Munibung Hill is a jewel in the crown for Lake Macquarie, says Ken McGregor.
“There is no other place in the region where there can be views like those from Munibung Hill.”
Ken McGregor has lived in the Macquarie Hills area for eight years and walking Munibung Hill since that time, “all part of my regular walking routine,” Ken told us. Back in his younger days, Ken followed the track up from Lucilla Ridge to Ocean View Lookout, and on occasions took the Wattle Tree Walk to Boolaroo, exiting at First Street. At other times Ken would be accompanied by his eight and eleven year old grandchildren, but more often than not, these days he walks alone, limiting himself to the north eastern slopes.
“Trail bikes are prohibited from the Reserves, which are the main entry point to Munibung Hill. They are causing damage to the vegetation as well as serious erosion,” said Ken. “There needs to be physical barriers installed to stop this access, and to prevent further damage.”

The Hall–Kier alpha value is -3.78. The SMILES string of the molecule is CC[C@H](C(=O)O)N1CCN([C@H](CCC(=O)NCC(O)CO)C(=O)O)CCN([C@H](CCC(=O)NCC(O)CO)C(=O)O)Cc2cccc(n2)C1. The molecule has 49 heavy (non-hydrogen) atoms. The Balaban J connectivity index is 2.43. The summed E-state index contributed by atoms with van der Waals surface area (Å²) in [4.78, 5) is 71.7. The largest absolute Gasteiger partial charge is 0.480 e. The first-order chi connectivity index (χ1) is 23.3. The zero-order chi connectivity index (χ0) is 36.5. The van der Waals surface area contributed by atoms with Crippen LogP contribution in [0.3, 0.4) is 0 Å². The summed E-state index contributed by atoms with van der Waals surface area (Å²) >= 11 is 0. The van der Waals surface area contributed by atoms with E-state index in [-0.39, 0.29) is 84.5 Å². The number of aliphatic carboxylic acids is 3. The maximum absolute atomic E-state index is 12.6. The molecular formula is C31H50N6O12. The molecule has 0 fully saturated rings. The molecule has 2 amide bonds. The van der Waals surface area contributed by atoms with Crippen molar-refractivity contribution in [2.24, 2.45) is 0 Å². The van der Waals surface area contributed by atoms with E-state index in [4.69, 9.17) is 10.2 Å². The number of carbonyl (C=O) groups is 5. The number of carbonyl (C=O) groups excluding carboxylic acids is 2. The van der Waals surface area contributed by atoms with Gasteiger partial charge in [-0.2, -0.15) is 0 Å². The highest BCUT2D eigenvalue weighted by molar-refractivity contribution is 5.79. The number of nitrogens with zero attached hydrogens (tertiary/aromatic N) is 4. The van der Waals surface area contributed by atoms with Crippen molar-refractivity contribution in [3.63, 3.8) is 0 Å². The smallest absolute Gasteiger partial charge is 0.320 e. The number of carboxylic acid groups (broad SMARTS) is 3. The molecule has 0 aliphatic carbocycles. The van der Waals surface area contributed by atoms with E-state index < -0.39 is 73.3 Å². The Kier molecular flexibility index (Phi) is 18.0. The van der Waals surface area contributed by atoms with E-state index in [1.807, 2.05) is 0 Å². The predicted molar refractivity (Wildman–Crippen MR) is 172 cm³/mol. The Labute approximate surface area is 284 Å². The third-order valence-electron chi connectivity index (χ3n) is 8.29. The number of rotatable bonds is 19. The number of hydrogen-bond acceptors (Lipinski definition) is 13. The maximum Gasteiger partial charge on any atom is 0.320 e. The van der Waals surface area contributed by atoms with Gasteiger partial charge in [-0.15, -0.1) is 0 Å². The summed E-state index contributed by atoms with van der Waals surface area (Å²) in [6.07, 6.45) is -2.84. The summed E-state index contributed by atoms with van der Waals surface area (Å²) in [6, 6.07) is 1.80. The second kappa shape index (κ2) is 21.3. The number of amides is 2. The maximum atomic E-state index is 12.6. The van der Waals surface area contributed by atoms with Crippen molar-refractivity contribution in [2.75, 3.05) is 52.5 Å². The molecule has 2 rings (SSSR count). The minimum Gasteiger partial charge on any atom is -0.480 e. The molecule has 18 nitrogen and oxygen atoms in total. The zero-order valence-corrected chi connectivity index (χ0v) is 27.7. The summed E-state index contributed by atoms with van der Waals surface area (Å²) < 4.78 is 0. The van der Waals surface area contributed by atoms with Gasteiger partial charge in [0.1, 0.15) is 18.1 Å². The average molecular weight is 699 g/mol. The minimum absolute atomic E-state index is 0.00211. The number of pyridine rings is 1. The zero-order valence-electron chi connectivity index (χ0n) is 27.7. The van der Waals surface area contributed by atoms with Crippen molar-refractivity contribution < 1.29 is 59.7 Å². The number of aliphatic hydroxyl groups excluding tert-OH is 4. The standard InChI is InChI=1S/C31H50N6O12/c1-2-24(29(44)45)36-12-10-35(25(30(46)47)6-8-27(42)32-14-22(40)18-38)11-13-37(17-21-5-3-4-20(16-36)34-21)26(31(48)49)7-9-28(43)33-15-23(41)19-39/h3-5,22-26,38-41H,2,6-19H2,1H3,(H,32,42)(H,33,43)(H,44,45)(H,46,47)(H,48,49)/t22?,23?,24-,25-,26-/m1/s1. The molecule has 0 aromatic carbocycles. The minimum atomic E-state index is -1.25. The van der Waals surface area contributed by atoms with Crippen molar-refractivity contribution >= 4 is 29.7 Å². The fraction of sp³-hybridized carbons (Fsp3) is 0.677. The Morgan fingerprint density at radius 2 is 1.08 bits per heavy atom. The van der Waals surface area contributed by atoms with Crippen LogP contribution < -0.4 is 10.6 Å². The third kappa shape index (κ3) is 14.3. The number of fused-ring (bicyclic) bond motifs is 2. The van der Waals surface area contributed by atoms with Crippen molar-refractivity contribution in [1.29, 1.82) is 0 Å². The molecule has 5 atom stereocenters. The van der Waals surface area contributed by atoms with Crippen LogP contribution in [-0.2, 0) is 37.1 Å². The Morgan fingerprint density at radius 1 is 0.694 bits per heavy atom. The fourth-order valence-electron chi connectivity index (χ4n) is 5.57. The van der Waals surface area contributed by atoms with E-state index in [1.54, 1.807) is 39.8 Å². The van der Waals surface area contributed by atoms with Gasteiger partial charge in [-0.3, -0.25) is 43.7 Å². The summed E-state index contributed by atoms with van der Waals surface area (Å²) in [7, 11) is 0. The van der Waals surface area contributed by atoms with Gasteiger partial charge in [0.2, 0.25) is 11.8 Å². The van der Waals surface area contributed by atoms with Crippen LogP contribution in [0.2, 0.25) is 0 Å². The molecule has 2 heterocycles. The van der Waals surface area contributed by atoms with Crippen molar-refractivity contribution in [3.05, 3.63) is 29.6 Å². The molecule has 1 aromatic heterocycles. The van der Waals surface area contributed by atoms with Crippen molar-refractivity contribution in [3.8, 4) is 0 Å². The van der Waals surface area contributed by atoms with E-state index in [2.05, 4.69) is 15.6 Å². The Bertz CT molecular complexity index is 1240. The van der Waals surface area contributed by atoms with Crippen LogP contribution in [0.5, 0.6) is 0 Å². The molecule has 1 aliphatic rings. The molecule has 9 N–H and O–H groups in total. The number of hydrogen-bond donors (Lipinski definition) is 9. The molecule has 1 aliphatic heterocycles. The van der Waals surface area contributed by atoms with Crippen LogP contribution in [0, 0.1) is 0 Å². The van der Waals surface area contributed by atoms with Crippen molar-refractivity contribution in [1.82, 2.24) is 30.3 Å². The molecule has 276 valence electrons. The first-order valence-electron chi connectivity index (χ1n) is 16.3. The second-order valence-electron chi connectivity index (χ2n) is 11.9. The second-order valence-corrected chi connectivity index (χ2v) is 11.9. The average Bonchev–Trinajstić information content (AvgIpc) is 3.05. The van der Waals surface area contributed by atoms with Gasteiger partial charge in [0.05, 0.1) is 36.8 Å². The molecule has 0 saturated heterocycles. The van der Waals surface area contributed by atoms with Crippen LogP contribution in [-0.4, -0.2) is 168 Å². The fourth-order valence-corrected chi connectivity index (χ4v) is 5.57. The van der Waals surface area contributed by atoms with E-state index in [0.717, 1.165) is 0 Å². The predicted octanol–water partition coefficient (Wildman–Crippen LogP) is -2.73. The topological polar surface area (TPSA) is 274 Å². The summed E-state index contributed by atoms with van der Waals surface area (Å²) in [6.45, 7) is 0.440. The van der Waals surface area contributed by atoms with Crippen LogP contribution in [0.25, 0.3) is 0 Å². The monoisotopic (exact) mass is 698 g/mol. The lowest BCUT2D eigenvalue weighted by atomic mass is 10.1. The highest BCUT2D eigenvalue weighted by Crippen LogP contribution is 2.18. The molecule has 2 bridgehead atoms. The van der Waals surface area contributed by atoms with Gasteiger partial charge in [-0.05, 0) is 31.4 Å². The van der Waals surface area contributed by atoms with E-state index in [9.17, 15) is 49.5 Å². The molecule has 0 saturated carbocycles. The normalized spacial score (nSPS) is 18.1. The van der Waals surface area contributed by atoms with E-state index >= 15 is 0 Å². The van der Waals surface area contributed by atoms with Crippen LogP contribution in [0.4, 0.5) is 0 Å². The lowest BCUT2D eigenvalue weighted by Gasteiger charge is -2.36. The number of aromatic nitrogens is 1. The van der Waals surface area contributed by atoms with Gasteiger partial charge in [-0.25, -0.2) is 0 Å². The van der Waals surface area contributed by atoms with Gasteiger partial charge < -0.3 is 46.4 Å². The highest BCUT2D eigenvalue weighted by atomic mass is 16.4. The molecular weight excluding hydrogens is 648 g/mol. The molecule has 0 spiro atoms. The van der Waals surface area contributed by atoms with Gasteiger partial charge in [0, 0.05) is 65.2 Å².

Ken is part of the Warners Bay Landcare group, which covers an area within the North Creek and Warners Creek catchments. Lakelands Ponds is part of this system, and would have been fed with water shed from Munibung Hill back in the days before urban subdivisions.
“The creeks for thousands of years, included a chain of ponds with the water filtering through these natural vegetated areas (wetlands) on their way to the Lake – which of course ensured the lake was for the most part clean and free of sediment and contaminants,” said Ken. “The ponds supported a wide variety of freshwater species, including birds such as Egrets and Banded Rails – our colloquial names for Egrets Creek and Banded Rail Creek.”
Picture source: Ken McGregor — (From MMM, Issue # 17, April 2021).
Editors note: The creeks that start as order 1 flowlines in the shadow of Munibung Hill run east and south to join the order 4, North Creek, which enters Lake Macquarie See the Strahler Stream Order Fact sheet here